Nothing much rhymes with Bolshevik or communism, apparently, as these words and such crucial historical figures as Lenin and Trotsky are nowhere to be found in the curious, well-mounted animated musical epic “Anastasia.” Historical accuracy aside, this holiday release, the first project from Fox Animation Studios, is consistently bountiful in delivering lush visuals and drawing one into an engaging, if slow-moving and often preposterous, scenario.
A rare wide-screen animated feature, with Fox resurrecting its CinemaScope trademark, “Anastasia” presents a marketing challenge with a story that is not a widely known classic. Directed by Anatole Litvak and inspiring the current film, Fox’s 1956 live-action “Anastasia” earned comeback star Ingrid Bergman an Oscar, but the translation of a historical sideshow into a “20th century fairy tale”- complete with supernatural villain and cute creatures - is another titanic gamble for the studio most in need of a hit.
A breezy overview of the Russian Revolution introduces Princess Anastasia Nicholaevna Romanov (voice by Kirsten Dunst), the young daughter of the czar. Miraculously spared from the revolutionary violence that claims her immediate family, she is lost in the turmoil.
Ten years later, the lead (Meg Ryan) is a nobody in St. Petersburg, but rumors abound of one survivor of Russia’s last imperial rulers.
Enter con men Dimitri (John Cusack) and Vladimir (Kelsey Grammer), who recruit Anastasia for a scam involving the Dowager Empress Marie (Angela Lansbury), an elegant lady in Paris who searches for the young girl she gave a music-box key to before disaster struck.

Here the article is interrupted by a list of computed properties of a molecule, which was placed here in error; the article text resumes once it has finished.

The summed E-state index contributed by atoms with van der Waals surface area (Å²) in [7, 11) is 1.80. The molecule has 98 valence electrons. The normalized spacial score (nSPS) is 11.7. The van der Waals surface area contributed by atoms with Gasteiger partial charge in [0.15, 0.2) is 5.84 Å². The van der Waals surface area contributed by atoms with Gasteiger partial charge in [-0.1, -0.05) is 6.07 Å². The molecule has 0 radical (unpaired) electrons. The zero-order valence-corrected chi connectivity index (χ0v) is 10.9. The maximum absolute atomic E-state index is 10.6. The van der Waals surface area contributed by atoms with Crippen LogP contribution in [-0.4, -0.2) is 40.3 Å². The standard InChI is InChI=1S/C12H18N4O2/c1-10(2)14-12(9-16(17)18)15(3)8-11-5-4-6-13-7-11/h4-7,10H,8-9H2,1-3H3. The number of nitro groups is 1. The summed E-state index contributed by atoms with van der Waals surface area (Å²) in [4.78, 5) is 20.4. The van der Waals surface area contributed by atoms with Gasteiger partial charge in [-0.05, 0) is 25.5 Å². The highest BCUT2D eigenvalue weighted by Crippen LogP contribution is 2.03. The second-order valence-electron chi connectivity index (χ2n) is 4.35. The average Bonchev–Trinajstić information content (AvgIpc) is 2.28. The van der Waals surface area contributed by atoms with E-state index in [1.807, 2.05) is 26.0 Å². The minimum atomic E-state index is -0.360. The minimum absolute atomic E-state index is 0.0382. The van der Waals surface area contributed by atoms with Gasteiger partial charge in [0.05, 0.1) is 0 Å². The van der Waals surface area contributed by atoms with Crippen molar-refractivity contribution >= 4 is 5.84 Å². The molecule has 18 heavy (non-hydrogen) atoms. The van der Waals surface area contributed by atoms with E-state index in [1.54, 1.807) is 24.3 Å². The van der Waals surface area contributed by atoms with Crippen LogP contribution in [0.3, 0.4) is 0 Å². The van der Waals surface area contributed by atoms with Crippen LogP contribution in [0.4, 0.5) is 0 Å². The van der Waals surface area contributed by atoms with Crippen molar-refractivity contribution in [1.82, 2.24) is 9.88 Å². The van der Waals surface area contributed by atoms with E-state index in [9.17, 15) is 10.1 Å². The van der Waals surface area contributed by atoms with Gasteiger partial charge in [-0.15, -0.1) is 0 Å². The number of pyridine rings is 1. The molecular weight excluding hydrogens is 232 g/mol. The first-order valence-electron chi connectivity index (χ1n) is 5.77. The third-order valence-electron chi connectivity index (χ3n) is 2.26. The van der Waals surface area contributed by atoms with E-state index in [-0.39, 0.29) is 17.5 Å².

In songs and lively nonmusical scenes, Dimitri convinces Anastasia she might be the lost Romanov, and the two gradually fall in love.
Alas, the central romance is a bit sophisticated for younger children, and the filmmakers resort to making Grigori Yefimovich Rasputin (Christopher Lloyd), the peasant mystic who had great influence at the court of Nicholas II, into a Disney-like villain by way of EC Comics.
In terms of animation, “Anastasia” is a stellar achievement for co-directors Don Bluth and Gary Goldman. They use a familiar, illustrative style with an ambitious agenda that is unfortunately tweaked too far into fantasy - or maybe not far enough.
MEMO: This sidebar appeared with the story: “Anastasia” Location: Newport, Spokane Valley Mall, Showboat Credits: Produced and directed by Don Bluth and Gary Goldman, voices by Meg Ryan, John Cusack, Kelsey Grammer, Christopher Lloyd, Hank Azaria, Bernadette Peters, Kirsten Dunst, Angela Lansbury Running time: 1:32 Rating: G
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